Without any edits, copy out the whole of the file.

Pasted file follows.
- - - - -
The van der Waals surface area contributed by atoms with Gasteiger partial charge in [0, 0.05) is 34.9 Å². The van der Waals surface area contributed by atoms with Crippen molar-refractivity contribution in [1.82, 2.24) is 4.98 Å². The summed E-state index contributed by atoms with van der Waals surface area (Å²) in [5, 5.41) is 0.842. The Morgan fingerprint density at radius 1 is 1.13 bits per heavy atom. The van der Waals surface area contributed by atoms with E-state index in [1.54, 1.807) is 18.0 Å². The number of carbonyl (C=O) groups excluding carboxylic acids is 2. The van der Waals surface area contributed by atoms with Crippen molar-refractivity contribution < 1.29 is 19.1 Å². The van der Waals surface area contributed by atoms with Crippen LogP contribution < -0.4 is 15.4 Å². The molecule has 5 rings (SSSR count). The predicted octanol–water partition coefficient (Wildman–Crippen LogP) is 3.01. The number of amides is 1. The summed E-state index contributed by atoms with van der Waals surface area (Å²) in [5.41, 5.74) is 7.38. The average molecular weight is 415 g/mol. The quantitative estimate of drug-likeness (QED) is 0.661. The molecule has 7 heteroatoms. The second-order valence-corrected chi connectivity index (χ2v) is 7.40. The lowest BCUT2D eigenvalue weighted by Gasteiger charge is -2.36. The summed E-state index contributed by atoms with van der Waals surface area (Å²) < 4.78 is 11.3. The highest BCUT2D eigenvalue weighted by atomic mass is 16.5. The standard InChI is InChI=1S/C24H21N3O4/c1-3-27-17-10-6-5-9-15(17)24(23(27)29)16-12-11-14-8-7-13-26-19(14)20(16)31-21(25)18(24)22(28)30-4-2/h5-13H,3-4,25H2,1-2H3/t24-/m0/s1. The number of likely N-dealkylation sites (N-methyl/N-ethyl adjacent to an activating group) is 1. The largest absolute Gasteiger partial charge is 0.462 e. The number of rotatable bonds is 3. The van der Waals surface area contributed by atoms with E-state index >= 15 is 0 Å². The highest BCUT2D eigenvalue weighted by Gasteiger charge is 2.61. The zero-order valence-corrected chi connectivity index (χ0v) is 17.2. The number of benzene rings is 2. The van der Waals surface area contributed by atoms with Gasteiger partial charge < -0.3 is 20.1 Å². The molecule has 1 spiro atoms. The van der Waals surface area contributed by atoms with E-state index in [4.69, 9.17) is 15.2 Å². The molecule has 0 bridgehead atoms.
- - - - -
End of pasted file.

The van der Waals surface area contributed by atoms with Gasteiger partial charge in [0, 0.05) is 34.9 Å². The van der Waals surface area contributed by atoms with Crippen molar-refractivity contribution in [1.82, 2.24) is 4.98 Å². The summed E-state index contributed by atoms with van der Waals surface area (Å²) in [5, 5.41) is 0.842. The Morgan fingerprint density at radius 1 is 1.13 bits per heavy atom. The van der Waals surface area contributed by atoms with E-state index in [1.54, 1.807) is 18.0 Å². The number of carbonyl (C=O) groups excluding carboxylic acids is 2. The van der Waals surface area contributed by atoms with Crippen molar-refractivity contribution < 1.29 is 19.1 Å². The van der Waals surface area contributed by atoms with Crippen LogP contribution < -0.4 is 15.4 Å². The molecule has 5 rings (SSSR count). The predicted octanol–water partition coefficient (Wildman–Crippen LogP) is 3.01. The number of amides is 1. The summed E-state index contributed by atoms with van der Waals surface area (Å²) in [5.41, 5.74) is 7.38. The average molecular weight is 415 g/mol. The quantitative estimate of drug-likeness (QED) is 0.661. The molecule has 7 heteroatoms. The second-order valence-corrected chi connectivity index (χ2v) is 7.40. The lowest BCUT2D eigenvalue weighted by Gasteiger charge is -2.36. The summed E-state index contributed by atoms with van der Waals surface area (Å²) < 4.78 is 11.3. The highest BCUT2D eigenvalue weighted by atomic mass is 16.5. The standard InChI is InChI=1S/C24H21N3O4/c1-3-27-17-10-6-5-9-15(17)24(23(27)29)16-12-11-14-8-7-13-26-19(14)20(16)31-21(25)18(24)22(28)30-4-2/h5-13H,3-4,25H2,1-2H3/t24-/m0/s1. The number of likely N-dealkylation sites (N-methyl/N-ethyl adjacent to an activating group) is 1. The largest absolute Gasteiger partial charge is 0.462 e. The number of rotatable bonds is 3. The van der Waals surface area contributed by atoms with E-state index >= 15 is 0 Å². The highest BCUT2D eigenvalue weighted by Gasteiger charge is 2.61. The zero-order valence-corrected chi connectivity index (χ0v) is 17.2. The number of benzene rings is 2. The van der Waals surface area contributed by atoms with Gasteiger partial charge < -0.3 is 20.1 Å². The molecule has 1 spiro atoms. The van der Waals surface area contributed by atoms with E-state index in [4.69, 9.17) is 15.2 Å². The molecule has 0 bridgehead atoms.